The Three Worst Parts of Thomas’ Dissent in the Texas Abortion Case
Abortion law is an innately complex topic, because the nature of pregnancy is unique in its evolving relationship between an individual woman and another potential human being. These laws have myriad ripple effects, impacting everything from employment law to domestic violence to medical ethics. And of course, abortion raises the irresistible trifecta of politics, religion and sex.
Such complexity being the case, it’s really not tough to come up with credible arguments on both sides of any abortion-related debate. But even given the plethora of valid legal points ripe to be raised, Justice Thomas picked some really, really lame ones to use in his dissent.
My favorite three:
“Today the Court strikes down two state statutory provisions in all of their applications, at the behest of abortion clinics and doctors.”
Really? The Supreme Court is operating “at the behest” of abortion clinics and doctors? That’s kind of obnoxious. The millions of liberty-loving Americans who fight for abortion rights do so as advocates for women, not for clinics. The suggestion that our highest Court doesn’t actually care about reproductive rights or Constitutional precedent, but rather, is the puppet of abortion clinics is absurd and offensive. The vote on Whole Woman’s Health v. Hellerstedt came down to a single justice. Had the vote gone the other way, would Thomas have acquiesced that SCOTUS was operating “at the behest of pro-lifers and religious zealots”? I seriously doubt it.
“To begin, the very existence of this suit is a jurisprudential oddity. Ordinarily, plaintiffs cannot file suits to vindicate the constitutional rights of others. But the Court employs a different approach to rights that it favors.”
You have to respect how Justice Thomas is unapologetic in his hypocrisy. The justice is certainly right that lawsuits require that the plaintiff have proper standing to sue. But questions about abortion have always required a “different approach” because pregnancy is inherently different from other subjects. More importantly, the entirety of pro-life rhetoric is founded on the idea of third-party assertion of rights. Every time state governments reach their legislative hands into women’s uteruses, they justify the intrusion with their obligation to protect the unborn; no clearer assertion of the rights of “others” has ever been made. Thomas knows that, and his pretense here is gross.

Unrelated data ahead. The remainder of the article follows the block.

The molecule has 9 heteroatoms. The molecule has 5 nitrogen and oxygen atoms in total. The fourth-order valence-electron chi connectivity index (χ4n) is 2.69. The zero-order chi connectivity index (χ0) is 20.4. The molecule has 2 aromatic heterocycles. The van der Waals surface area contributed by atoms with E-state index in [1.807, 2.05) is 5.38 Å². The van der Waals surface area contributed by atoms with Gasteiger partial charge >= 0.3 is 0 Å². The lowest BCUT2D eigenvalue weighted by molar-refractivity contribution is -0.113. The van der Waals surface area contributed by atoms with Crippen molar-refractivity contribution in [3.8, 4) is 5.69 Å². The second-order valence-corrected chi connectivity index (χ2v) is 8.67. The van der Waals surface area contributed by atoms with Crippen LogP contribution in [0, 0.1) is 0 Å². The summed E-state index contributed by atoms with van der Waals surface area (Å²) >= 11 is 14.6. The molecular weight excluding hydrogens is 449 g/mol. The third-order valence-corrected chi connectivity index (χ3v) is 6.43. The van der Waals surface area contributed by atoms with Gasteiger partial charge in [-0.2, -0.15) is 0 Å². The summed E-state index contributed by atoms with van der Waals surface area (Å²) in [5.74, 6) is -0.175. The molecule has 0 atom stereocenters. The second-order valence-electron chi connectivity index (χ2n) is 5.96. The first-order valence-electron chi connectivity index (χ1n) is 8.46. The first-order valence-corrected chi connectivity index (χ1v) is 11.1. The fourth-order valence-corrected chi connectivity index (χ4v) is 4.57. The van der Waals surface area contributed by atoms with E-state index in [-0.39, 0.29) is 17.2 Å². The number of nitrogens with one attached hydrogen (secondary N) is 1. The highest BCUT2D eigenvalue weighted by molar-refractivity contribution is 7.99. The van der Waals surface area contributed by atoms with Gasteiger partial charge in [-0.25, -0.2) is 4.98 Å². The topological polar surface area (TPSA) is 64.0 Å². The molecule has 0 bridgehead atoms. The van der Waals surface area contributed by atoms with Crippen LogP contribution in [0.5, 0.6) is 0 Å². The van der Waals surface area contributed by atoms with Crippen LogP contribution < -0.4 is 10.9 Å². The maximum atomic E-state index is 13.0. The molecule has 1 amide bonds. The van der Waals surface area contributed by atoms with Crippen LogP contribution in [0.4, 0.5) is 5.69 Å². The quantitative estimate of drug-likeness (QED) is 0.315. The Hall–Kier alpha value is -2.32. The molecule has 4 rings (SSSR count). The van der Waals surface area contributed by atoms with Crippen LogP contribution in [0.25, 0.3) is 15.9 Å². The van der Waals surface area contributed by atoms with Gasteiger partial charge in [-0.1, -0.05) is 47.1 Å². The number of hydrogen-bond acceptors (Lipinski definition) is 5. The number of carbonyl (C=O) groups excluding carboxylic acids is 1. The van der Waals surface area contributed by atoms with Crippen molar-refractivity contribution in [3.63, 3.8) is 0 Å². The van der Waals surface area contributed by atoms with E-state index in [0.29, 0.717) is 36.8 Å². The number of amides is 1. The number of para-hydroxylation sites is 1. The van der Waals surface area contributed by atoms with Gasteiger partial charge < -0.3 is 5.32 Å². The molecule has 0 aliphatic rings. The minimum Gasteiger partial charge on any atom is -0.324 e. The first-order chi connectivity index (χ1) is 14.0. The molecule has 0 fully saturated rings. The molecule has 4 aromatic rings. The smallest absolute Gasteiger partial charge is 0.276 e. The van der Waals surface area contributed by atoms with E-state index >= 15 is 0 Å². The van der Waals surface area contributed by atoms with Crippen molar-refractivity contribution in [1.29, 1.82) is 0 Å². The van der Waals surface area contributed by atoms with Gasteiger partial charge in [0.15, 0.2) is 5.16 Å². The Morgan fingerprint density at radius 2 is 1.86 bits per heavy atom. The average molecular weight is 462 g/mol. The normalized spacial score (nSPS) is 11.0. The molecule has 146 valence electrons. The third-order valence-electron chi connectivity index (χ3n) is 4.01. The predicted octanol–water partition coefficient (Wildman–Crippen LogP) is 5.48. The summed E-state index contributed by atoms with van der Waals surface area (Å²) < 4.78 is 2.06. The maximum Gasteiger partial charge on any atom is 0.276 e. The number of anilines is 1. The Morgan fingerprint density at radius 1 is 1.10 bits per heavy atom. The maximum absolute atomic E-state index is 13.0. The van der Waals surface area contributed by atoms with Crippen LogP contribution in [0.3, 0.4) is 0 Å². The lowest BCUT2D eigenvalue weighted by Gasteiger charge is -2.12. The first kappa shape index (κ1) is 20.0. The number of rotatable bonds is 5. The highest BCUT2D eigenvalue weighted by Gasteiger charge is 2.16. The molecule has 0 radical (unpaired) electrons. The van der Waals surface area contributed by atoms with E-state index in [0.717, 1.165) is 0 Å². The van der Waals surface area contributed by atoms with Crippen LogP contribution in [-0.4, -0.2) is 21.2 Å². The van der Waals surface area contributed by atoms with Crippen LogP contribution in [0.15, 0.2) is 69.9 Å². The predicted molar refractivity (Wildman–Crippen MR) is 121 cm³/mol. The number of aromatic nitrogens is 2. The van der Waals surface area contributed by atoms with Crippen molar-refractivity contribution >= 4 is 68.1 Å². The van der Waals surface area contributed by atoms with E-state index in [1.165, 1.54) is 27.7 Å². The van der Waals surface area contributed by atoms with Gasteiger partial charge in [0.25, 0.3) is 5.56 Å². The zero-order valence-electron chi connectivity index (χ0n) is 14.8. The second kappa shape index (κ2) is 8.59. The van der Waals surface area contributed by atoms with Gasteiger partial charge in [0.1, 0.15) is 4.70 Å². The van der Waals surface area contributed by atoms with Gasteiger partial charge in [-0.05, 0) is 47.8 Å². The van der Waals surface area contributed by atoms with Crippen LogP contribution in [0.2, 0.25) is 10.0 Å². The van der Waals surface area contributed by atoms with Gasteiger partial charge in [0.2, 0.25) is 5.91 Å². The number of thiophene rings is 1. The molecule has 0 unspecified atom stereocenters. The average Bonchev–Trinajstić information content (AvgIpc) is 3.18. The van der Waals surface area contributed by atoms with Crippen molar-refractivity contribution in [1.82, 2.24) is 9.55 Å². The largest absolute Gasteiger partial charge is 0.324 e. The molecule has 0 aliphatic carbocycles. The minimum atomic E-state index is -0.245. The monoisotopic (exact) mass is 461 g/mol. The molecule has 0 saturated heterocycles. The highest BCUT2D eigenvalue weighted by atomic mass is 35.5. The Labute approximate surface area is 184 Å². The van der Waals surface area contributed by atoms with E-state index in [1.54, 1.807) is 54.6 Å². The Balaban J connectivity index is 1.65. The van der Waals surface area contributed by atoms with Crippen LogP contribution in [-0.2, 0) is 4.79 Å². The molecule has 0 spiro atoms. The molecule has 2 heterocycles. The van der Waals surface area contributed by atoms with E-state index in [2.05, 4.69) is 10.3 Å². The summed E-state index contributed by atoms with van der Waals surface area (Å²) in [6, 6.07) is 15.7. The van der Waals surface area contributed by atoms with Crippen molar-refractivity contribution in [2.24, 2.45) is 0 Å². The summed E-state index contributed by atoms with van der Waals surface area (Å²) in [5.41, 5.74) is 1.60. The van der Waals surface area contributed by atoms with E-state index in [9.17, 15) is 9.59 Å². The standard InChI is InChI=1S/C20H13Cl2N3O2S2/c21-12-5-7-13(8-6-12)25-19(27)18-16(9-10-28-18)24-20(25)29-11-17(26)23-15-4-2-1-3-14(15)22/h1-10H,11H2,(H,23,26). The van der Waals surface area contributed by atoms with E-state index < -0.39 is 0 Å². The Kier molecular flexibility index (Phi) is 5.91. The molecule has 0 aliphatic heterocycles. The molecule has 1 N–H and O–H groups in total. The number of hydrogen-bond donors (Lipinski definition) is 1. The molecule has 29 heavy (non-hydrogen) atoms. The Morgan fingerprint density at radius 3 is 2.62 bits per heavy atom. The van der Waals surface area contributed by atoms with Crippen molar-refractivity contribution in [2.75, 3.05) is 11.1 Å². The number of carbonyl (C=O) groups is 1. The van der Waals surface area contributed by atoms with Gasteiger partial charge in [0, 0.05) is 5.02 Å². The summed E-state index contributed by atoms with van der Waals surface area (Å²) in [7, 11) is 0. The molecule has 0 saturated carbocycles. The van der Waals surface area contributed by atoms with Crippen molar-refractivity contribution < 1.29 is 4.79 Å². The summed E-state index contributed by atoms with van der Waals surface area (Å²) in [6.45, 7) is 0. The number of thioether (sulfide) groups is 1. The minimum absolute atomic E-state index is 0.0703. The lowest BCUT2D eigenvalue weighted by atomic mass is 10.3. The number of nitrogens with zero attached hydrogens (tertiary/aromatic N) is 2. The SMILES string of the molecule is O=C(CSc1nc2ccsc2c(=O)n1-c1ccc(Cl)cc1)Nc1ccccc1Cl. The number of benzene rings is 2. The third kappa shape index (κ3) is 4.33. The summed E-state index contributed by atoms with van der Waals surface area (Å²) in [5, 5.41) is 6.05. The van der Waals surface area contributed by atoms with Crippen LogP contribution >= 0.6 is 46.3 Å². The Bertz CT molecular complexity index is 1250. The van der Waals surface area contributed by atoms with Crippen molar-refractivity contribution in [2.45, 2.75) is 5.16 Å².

Moreover, there’s nothing in the majority’s opinion to indicate any “special treatment” of Texan women’s First Amendment rights. Like it or not, under Roe v. Wade, the right to have an abortion exists, plain and simple. Under other case law (not to mention common sense), laws that “regulate” abortions (or any other rights for that matter) so tightly as to prevent a person from exercising their rights are overly intrusive.
The Court’s decision that Texas placed an “undue burden” on women by passing laws that would close most abortion clinics has little to do with abortion and everything to do with logic. Allowing women to get abortions only in some absurdly narrow set of equals outlawing abortion. If Texas had legislated in a manner that would close half its gun stores, the Court would likely have found a similar undue burden on the Second Amendment. The analysis really isn’t specific to abortion; it’s about pragmatism. A regulation that would have the practical effect of denying a right to a large percentage of those poised to exercise that right likely places an “undue burden” on that right.
“The majority applies the undue-burden standard in a way that will surely mystify lower courts for years to come.”
Maybe I’m some sort of legal genius, but I’m nowhere near “mystified” right now. I’m not even a little bit confused. The Texas law made it super tough for Texan women to get abortions, mainly in that it closed most Texan abortion clinics. Forcing someone seeking a medical procedure to jump through costly and difficult hoops is pretty clearly an “undue burden” – whether we’re using the plain meaning or the legal meaning of those words. I’m not quite sure what Justice Thomas finds confusing about that.
Sandwiched deliciously between the majority’s well-reasoned opinion and Thomas’ flawed dissent was RBG’s single-paragraph concurrence, called out Texas for its nonsense:
“Texas argues that H. B. 2’s restrictions are constitutional because they protect the health of women who experience complications from abortions. In truth,’complications from an abortion are both rare and rarely dangerous.’”
Or in other words, “Texas: just stop.”
Glad to know that Ruth is always there to pick up the slack when Clarence lets us down.